A postcard from one of the UK’s last ‘proper’ seaside towns
Weymouth is finally back in business
- Lottie Gross, travel writer with PR support from our member In The Bag PR
30 JULY 2020 • 12:46PM
With the mercury rising, Britain’s seaside towns and beach resorts are readying themselves for the onslaught of sunbathers from London and other landlocked areas this week. As the skies clear and the mini heatwave approaches, it’s likely that many coastal residents will be plotting their escape routes.
Perhaps nowhere more so than Dorset. After Durdle Door was forced to close in May and June’s ‘major incident’ in Bournemouth, where almost half a million people descended on the town to enjoy the 30-degree heat, there’s likely to be a little anxiety rising among locals and officials.
Even Weymouth – which has long been characterised as a rather shabby seaside town – has seen significant crowds on its vast stretch of sand. While it didn’t suffer nearly as badly as Bournemouth back in June – possibly thanks to its ‘rough-around-the-edges’ reputation – photographs taken yesterday (July 30) showed people gathering in their hundreds, each claiming their spot between windbreaks, pop-up tents and children building sandcastles. I was there, walking among them, struggling to stay more than a metre apart from kids darting to and from the shoreline and adults racing behind to try and enforce social distancing.
I watched pedalos bobbing out in the ocean, donkeys trudging with gleeful toddlers on their backs, and children catching crabs off the sea wall – “I caught 80 yesterday,” a young girl barked at me as I eyed up her writhing bucketful.
Weymouth has all the elements of the classic seaside town, and some of that might seem dated or tacky, but not everyone thinks that’s to its detriment. “Weymouth is one of the last proper seaside towns that’s left,” says Mitch Tonks, serial restaurateur and chef on the south coast. He owns Rockfish (therockfish.co.uk), a small chain of fish restaurants with locations at Poole, Dartmouth, Weymouth and more. “Plus,” he says, “the council does an amazing job of preserving the beach. The sand is raked every morning – like it’s St Tropez.”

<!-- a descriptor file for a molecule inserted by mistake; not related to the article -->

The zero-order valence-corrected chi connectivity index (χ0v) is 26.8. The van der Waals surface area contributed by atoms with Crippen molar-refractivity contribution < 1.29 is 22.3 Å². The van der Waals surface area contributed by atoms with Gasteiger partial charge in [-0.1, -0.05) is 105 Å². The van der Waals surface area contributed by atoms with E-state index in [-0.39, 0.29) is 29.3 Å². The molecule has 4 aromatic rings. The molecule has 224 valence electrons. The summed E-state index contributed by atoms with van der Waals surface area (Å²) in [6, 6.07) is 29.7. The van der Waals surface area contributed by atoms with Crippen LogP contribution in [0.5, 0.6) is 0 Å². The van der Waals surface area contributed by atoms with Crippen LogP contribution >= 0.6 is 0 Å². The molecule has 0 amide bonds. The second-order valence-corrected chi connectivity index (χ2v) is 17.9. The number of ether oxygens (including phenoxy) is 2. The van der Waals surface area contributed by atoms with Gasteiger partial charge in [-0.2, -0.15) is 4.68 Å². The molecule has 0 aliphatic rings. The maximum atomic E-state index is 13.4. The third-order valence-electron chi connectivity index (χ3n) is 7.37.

To be clear, Weymouth is not quite St Tropez – it’s missing the superyachts for a start – but while ‘faded seaside charm’ is something of a cliché, it is something that the town has in spades. The Georgian and Victorian townhouses packed in along the seafront remind you that it was “The Place To Be” back in the 18th and 19th centuries. Its beautiful, intricate clock tower and the remnants of its Art Deco pier, now an Italian restaurant and amusement arcade, are relics of a bygone era of holidays.
But that’s not the only face of this coastal town. Beyond the bucket-and-spade vibes there are green shoots of a more refined holiday experience. There’s certainly nothing tacky about Rockfish, for example. Tonks’ latest addition to his portfolio offers a more modern and upmarket take on fish and chips, without any soggy batter in sight. I ate an entire lobster for my lunch, but there was sea bream, mussels and monkfish on the menu too, all bought at nearby Brixham Market that morning.
There’s also nothing downmarket about the Crab House Café (crabhousecafe.co.uk), a tiny shack-like building overlooking the Fleet Lagoon on the edge of town, where Chesil Beach forms a natural barrier from the mighty ocean beyond. Oysters grown right outside the door are served on ice, and whole crabs and meaty hake fillets make mean mains. At nearby Al Molo (almolo.co.uk), even if the Art Deco vibes aren’t to everyone’s taste, the authentic Italian pasta cooked by Giuseppe Vannucci is a crowd-pleaser – that, and the panoramic views over the beach, of course.
There’s natural beauty to be found beyond the sandy beach, too. Weymouth is in prime position for excursions to the Jurassic Coast’s best fossil hunting beaches, says local guide Martin Curtis. Head over to the Isle of Portland, which juts out into the ocean just west of the town, and you can enjoy blustery cliff-top walks by its classic red-and-white lighthouse, or explore quiet coves and escape the crowded beaches of the mainland. “That view from Portland back towards Chesil Beach is one of the best in Dorset,” says Curtis. “You don’t get views like that anywhere else on this coast.”
It’s also on Portland where some of the better accommodation can be found. Eschew Weymouth’s musty old seafront B&Bs and book into the Penn Castle Estate (thepennestate.co.uk), where there’s a neo-Gothic castle for hire, a beautiful lodge overlooking the ocean and a static caravan site for cheaper breaks. Their latest venture is a cluster of luxury lodges, which are being hewn out of the rocks above the beautiful Church Ope Cove. Base yourself here and you’ll be well placed for beach days in Weymouth, watersports in the marina (adventure4all.co.uk), and excellent hikes.
It seems that after Covid-19 stifled a chunk of the summer season, Weymouth is finally back in business as restaurants and bars embrace social distancing measures. On the seafront, even the local clairvoyant is set up for safety, with hand sanitiser and a plastic screen inside her dark, mystical booth on the promenade. “The clients don’t mind it,” she says, “they say it doesn’t take away from the experience.”
So what’s in store for the town’s future? “We’re on the rise,” she predicts. “Weymouth’s been quite run down over the years, but I think it’ll be good.”